Sony A9 A7RIII Review

DSLR vs Mirrorless – Wedding Photographer’s review

The future has begun

Sony mirrorless cameras for wedding photographers!

There’s no way back

A few years ago we were very sceptical about mirrorless cameras, today there’s no way back for us. Our first contact with mirrorless was about four years ago when our friend Che Birch second shot a wedding for us with his Fuji xt-1. It was a great tiny camera but we did not consider it to be professional body. Two years ago we visited another wedding photographer – Aga Tomaszek and we had a chance to play with the Sony A7RII. Unfortunately, same as before the camera just did not feel right in our hands. We were Nikon guys with massive professional camera bodies and a huge arsenal of expensive glass. How such a small holiday looking camera can do a good job? Back then we thought we would look rather silly with a mobile phone size camera in our client’s eyes. Size matters right? Not any more!

Sony A9 Review

Wedding Photography

Having photographed 60 weddings in 2016 and 65 in 2017 we must admit we felt slightly burned out. We needed a proper boost – something that will change the way we feel about taking photos. Something that will make us as excited as when we left Uni and started shooting weddings full time. We went to the Sony event to test their newest baby – Sony A9. Since there was only two camera bodies and 50 ish photographers we did not have much time to explore its full potential and capabilities. We decided to risk it anyway and we placed an order for one. We changed systems in the middle of a rather busy wedding season. We took the A9 out of the box on Saturday morning and drove straight to a wedding. By 4pm we already knew this will be our new workhorse. We were blown away by it’s amazing features, speed and size.

AF Points Coverage

Sony A9’s AF made us speechless… It would be really difficult to compare it to any other camera on the market. We have never seen anything like it before – it’s mind blowing! The camera has incredible focus abilities and many options to adjust it – it takes some time to get used to it. AF covers your entire screen (93% to be exact) – In other words, it offers edge to edge coverage which means that you do not have to recompose your images any more. Below is a great example:

Nikon D750 AFStephanie (the Bride) on the way to the outdoor ceremony at Birtsmorton Court taken with Nikon D750 / 35mm 1.4G lens combo. As you know Nikon DSLR’s AF area is very narrow and covers the middle of the screen only. In the above case we had to focus on the stone pillar (to the right), recompose and wait for the Bride to walk past the wall to take a shot. This is not a big deal and we have been photographing weddings like this over the past few years. However, this technique is slightly more risky and time consuming.

Sony A9 AFThe same scenario – Sean and John minutes before their wedding ceremony in Cardiff taken with Sony A9 / 85mm 1.4 G Master lens combo. No crop, no need for recomposing – just as it is. Face detection nailed it! It makes it is so easy to frame your image – The camera does it for us and tracks the subjects superbly, easy-peasy (more on Sony AF below).

Sony A9 AFYeap – you guessed it.. Same as above guys. It works great for static shots too – compose, take it, move on!

Weight and Size

The camera size and weight wasn’t the main reason of our switch but it definitely helped to make a decision. We were using Nikons D3s and Nikons D750 for the last few years and the weight never really bothered us. However, having a smaller and lighter cameras that can actually outperform a dslr is always a bonus.

Sony A7RIII review

The menu may seem complicated at first. However, Sony lets you customise it the way you want it. Thanks to ‘my menu’ we are able to add favourite and most used functions under one roof. Moreover, there are quick access buttons on the camera body itself which make our life easier. We use C1 – C4 custom buttons plus the Eye AF all the time on a wedding day therefore we do not have to go into the menu at all.

Here is how we set up our cameras: C1 – Face Detection On / Off C2 – Focus Area C3 – Shutter Type (Mechanical / Electronic) C4 – Audio Signals / Silent Shooting AF-ON – Eye AF Center button – focus magnifier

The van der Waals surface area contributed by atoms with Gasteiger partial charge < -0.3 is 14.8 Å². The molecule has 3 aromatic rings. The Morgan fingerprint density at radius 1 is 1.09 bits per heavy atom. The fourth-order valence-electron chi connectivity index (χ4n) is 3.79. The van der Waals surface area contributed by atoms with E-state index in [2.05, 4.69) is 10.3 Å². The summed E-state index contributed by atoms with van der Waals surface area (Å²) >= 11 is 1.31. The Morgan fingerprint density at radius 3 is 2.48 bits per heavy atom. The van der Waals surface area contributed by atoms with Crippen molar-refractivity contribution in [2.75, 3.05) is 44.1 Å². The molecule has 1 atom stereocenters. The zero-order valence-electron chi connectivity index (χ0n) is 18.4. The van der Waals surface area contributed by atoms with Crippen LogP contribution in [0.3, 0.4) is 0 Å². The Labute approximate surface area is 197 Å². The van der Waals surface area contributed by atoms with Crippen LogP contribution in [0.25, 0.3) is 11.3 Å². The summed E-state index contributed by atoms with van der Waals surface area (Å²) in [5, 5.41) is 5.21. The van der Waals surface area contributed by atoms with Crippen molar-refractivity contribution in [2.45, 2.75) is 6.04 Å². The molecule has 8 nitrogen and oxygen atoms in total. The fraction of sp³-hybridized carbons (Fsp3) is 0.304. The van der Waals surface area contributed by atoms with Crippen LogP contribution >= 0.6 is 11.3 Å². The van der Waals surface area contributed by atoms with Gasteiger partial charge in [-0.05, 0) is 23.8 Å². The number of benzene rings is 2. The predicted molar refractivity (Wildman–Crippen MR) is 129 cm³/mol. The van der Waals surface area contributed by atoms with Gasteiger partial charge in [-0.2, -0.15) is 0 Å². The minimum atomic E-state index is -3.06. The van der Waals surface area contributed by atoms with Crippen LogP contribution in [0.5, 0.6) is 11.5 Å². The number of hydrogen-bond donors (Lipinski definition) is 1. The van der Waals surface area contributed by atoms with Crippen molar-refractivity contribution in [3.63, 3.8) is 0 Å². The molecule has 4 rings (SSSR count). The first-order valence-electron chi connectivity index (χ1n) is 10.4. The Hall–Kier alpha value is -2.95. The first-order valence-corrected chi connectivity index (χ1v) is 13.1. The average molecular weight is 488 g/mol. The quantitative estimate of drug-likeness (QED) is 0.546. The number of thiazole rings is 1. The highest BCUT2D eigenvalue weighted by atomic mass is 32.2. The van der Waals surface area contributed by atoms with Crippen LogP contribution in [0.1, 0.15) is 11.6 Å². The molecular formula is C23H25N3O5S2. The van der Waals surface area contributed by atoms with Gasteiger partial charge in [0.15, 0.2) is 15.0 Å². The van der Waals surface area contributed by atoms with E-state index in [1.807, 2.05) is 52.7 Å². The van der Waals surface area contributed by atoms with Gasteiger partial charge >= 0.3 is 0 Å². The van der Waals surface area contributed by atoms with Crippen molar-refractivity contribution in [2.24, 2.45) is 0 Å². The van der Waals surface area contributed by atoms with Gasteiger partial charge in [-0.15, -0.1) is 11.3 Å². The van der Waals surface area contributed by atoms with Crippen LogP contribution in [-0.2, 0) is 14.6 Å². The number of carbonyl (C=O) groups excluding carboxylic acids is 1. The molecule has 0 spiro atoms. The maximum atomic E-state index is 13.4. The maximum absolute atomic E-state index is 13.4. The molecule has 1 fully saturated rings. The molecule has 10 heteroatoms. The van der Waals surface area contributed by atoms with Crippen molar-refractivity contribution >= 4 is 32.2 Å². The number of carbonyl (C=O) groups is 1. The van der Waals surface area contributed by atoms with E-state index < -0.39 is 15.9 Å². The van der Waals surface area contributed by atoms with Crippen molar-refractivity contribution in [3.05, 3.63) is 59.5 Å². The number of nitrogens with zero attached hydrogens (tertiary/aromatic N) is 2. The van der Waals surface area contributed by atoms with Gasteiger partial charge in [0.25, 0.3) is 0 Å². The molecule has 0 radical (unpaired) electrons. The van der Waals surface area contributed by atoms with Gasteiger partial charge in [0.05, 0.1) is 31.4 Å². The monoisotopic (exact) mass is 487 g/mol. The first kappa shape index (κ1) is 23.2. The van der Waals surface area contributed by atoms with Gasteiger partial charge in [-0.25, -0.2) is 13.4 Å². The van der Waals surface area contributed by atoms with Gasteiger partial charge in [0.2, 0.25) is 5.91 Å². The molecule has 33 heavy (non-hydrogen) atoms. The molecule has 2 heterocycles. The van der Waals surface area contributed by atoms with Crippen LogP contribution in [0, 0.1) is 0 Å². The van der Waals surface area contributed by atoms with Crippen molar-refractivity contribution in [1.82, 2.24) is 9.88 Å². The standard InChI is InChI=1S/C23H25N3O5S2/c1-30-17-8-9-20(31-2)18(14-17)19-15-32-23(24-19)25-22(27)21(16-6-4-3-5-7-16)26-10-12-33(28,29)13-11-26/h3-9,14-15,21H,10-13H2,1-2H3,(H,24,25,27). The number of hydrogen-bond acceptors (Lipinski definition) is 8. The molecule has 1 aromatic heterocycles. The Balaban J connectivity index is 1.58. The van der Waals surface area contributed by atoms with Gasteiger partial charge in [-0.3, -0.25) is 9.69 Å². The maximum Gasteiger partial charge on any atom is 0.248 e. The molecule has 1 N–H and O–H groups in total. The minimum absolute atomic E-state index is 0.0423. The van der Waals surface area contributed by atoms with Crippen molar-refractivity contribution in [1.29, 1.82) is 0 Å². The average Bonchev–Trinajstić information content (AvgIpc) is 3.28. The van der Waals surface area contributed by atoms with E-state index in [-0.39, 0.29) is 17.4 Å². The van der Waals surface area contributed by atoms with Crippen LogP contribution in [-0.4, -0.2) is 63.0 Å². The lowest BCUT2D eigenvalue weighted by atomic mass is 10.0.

Films – Hybrid Shooters

Although, Sony A7s series are considered the best Sony cameras for video A9 and A7RIII can create some magic too. The main difference between the two would obviously be the excellent focusing system of the Sony A9 and Sony A7RIII’s picture profiles. If you shoot in S-log for example then A7RIII could be the best choice. On the other hand A9’s AF clearly outperforms A7RIII – As usual nothing’s perfect.

No More Fine Tuning

Fine tuning our Nikon and Sigma lenses was time consuming. Having four cameras means that you have to adjust every single lens four times individually on each body. Since there is no mirror and prism in Sony mirrorless systems this problem is gone forever (yay!). It feels so great to be able to grab a camera straight out of the box and start shooting without worrying about front and / or back focusing – boom!

Fine Tuning DSLR Lenses

Sony A9 / A7RIII Eye Tracking / Face Detection

All we can say is Wow! Another mind blowing feature which helps us get it right every single time. Eye AF is so fast and accurate (especially on the A9) we trust it 100% and we are super confident that most of the time we don’t even have to look at the camera’s lcd / view finder to get the subject in focus.

Face detection is super handy and it works in 95% of situations. However, it’s nice to have a quick access to on / off (C1 in our case) because sometimes it can work against you. Since the camera will always track the face closest (facing) to the camera it may become tricky when you want to capture something or someone in the background.

Dynamic Range

Those who exposure for the highlights will fall in love with Sony A7RIII. It’s got an amazing 42MP sensor with 15 stops of dynamic range and no low pass filter which means your images will be super sharp straight out of camera. That’s more than enough to push your files by a few stops in Lightroom. A9 on the other hand stands slightly behind its brother but there’s nothing to worry about especially if you exposure correctly in the first place. Below are a few real world examples (nothing extreme) of both A9 and A7RIII – before and after.

  • Before-Sony A7RIII
    After-Sony A7RIII
  • Before-Sony A9
    After-Sony A9
    RAW Sony A9 EDITED
  • Before-Sony A7RIII
    After-Sony A7RIII
  • Before-Sony A9
    After-Sony A9
    RAW Sony A9 EDITED
  • Before-Sony A9
    After-Sony A9
    RAW Sony A9 EDITED
  • Before-Sony A9
    After-Sony A9
    RAW Sony A9 EDITED
  • Before-Sony A9
    After-Sony A9
    RAW Sony A9 EDITED


See it before you take it – sounds great right? Having this feature was a real game changer for us. Nikon D750 was a fantastic camera with incredibly good sensor / dynamic range but unfortunately its metering system was probably the worst we have seen. We were forced to shoot in manual mode because the camera would blow the highlights in 90% of our images. A9 is completely opposite and its metering system is spot on in our opinion. We still use manual mode if needed (usually for more creative ocf shots). Moreover, we are actually able to check the exact exposure on lcd or through the view finder and make adjustments accordingly prior to pressing the shutter.